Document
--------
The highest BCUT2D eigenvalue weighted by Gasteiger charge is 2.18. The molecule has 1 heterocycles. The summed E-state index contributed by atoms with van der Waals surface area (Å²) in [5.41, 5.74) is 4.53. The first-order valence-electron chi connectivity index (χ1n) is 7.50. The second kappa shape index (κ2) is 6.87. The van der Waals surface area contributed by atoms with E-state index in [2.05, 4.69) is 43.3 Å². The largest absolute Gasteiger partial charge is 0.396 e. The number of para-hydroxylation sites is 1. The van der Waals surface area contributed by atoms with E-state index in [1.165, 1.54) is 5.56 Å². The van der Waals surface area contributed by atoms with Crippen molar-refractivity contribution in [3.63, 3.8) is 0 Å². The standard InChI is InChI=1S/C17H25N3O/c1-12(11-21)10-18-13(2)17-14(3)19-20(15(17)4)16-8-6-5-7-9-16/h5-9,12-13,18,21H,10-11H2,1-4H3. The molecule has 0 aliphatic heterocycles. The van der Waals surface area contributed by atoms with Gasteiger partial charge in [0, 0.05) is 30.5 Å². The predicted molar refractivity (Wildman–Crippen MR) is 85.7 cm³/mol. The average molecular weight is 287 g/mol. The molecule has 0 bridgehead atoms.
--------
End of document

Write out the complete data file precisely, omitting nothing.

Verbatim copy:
The highest BCUT2D eigenvalue weighted by Gasteiger charge is 2.18. The molecule has 1 heterocycles. The summed E-state index contributed by atoms with van der Waals surface area (Å²) in [5.41, 5.74) is 4.53. The first-order valence-electron chi connectivity index (χ1n) is 7.50. The second kappa shape index (κ2) is 6.87. The van der Waals surface area contributed by atoms with E-state index in [2.05, 4.69) is 43.3 Å². The largest absolute Gasteiger partial charge is 0.396 e. The number of para-hydroxylation sites is 1. The van der Waals surface area contributed by atoms with E-state index in [1.165, 1.54) is 5.56 Å². The van der Waals surface area contributed by atoms with Crippen molar-refractivity contribution in [3.63, 3.8) is 0 Å². The standard InChI is InChI=1S/C17H25N3O/c1-12(11-21)10-18-13(2)17-14(3)19-20(15(17)4)16-8-6-5-7-9-16/h5-9,12-13,18,21H,10-11H2,1-4H3. The molecule has 0 aliphatic heterocycles. The van der Waals surface area contributed by atoms with Gasteiger partial charge in [0, 0.05) is 30.5 Å². The predicted molar refractivity (Wildman–Crippen MR) is 85.7 cm³/mol. The average molecular weight is 287 g/mol. The molecule has 0 bridgehead atoms.